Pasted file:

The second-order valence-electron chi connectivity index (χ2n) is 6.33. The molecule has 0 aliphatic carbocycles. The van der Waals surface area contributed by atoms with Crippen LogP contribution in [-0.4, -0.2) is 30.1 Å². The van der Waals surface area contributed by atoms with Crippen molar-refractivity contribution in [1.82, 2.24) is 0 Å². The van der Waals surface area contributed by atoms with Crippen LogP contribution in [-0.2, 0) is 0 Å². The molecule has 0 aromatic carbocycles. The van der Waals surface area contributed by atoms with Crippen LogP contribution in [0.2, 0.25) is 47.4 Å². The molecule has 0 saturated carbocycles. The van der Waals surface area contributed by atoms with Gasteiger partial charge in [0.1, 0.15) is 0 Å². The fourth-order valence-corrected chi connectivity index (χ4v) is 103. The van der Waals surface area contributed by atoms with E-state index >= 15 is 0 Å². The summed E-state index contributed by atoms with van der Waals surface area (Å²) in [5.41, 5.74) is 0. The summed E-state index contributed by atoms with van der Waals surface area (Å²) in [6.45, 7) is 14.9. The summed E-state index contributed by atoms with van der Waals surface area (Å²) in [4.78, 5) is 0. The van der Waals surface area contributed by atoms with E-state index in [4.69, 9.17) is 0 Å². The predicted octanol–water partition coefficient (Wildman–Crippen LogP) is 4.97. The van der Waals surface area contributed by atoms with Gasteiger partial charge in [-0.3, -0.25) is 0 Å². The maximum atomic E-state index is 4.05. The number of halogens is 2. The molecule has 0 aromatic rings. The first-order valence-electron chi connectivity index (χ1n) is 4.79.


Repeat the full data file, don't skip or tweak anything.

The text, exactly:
The second-order valence-electron chi connectivity index (χ2n) is 6.33. The molecule has 0 aliphatic carbocycles. The van der Waals surface area contributed by atoms with Crippen LogP contribution in [-0.4, -0.2) is 30.1 Å². The van der Waals surface area contributed by atoms with Crippen molar-refractivity contribution in [1.82, 2.24) is 0 Å². The van der Waals surface area contributed by atoms with Crippen LogP contribution in [-0.2, 0) is 0 Å². The molecule has 0 aromatic carbocycles. The van der Waals surface area contributed by atoms with Crippen LogP contribution in [0.2, 0.25) is 47.4 Å². The molecule has 0 saturated carbocycles. The van der Waals surface area contributed by atoms with Gasteiger partial charge in [0.1, 0.15) is 0 Å². The fourth-order valence-corrected chi connectivity index (χ4v) is 103. The van der Waals surface area contributed by atoms with E-state index >= 15 is 0 Å². The summed E-state index contributed by atoms with van der Waals surface area (Å²) in [5.41, 5.74) is 0. The summed E-state index contributed by atoms with van der Waals surface area (Å²) in [6.45, 7) is 14.9. The summed E-state index contributed by atoms with van der Waals surface area (Å²) in [4.78, 5) is 0. The van der Waals surface area contributed by atoms with E-state index in [4.69, 9.17) is 0 Å². The predicted octanol–water partition coefficient (Wildman–Crippen LogP) is 4.97. The van der Waals surface area contributed by atoms with Gasteiger partial charge in [-0.3, -0.25) is 0 Å². The maximum atomic E-state index is 4.05. The number of halogens is 2. The molecule has 0 aromatic rings. The first-order valence-electron chi connectivity index (χ1n) is 4.79.